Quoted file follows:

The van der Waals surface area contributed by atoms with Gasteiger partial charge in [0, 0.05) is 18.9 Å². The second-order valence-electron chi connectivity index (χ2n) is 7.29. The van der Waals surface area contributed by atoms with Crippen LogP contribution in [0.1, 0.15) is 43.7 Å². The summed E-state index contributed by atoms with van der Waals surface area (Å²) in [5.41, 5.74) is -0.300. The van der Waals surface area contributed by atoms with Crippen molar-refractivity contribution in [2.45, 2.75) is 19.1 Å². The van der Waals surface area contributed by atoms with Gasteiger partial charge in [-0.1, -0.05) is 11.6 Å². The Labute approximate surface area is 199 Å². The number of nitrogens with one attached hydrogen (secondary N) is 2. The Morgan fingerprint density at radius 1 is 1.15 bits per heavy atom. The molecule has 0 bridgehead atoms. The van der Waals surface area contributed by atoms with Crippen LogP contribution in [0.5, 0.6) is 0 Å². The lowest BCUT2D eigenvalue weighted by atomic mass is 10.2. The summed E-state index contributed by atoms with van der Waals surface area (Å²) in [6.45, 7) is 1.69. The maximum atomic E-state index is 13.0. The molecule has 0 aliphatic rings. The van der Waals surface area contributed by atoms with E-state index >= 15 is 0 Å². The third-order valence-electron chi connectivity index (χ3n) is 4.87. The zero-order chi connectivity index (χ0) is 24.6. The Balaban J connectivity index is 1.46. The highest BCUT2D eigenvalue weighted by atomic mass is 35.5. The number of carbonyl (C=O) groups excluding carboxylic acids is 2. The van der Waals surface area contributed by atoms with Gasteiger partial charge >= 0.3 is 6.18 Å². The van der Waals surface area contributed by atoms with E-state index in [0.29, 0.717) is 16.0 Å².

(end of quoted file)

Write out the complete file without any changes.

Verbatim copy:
The van der Waals surface area contributed by atoms with Gasteiger partial charge in [0, 0.05) is 18.9 Å². The second-order valence-electron chi connectivity index (χ2n) is 7.29. The van der Waals surface area contributed by atoms with Crippen LogP contribution in [0.1, 0.15) is 43.7 Å². The summed E-state index contributed by atoms with van der Waals surface area (Å²) in [5.41, 5.74) is -0.300. The van der Waals surface area contributed by atoms with Crippen molar-refractivity contribution in [2.45, 2.75) is 19.1 Å². The van der Waals surface area contributed by atoms with Gasteiger partial charge in [-0.1, -0.05) is 11.6 Å². The Labute approximate surface area is 199 Å². The number of nitrogens with one attached hydrogen (secondary N) is 2. The Morgan fingerprint density at radius 1 is 1.15 bits per heavy atom. The molecule has 0 bridgehead atoms. The van der Waals surface area contributed by atoms with Crippen LogP contribution in [0.5, 0.6) is 0 Å². The lowest BCUT2D eigenvalue weighted by atomic mass is 10.2. The summed E-state index contributed by atoms with van der Waals surface area (Å²) in [6.45, 7) is 1.69. The maximum atomic E-state index is 13.0. The molecule has 0 aliphatic rings. The van der Waals surface area contributed by atoms with E-state index >= 15 is 0 Å². The third-order valence-electron chi connectivity index (χ3n) is 4.87. The zero-order chi connectivity index (χ0) is 24.6. The Balaban J connectivity index is 1.46. The highest BCUT2D eigenvalue weighted by atomic mass is 35.5. The number of carbonyl (C=O) groups excluding carboxylic acids is 2. The van der Waals surface area contributed by atoms with Gasteiger partial charge >= 0.3 is 6.18 Å². The van der Waals surface area contributed by atoms with E-state index in [0.29, 0.717) is 16.0 Å².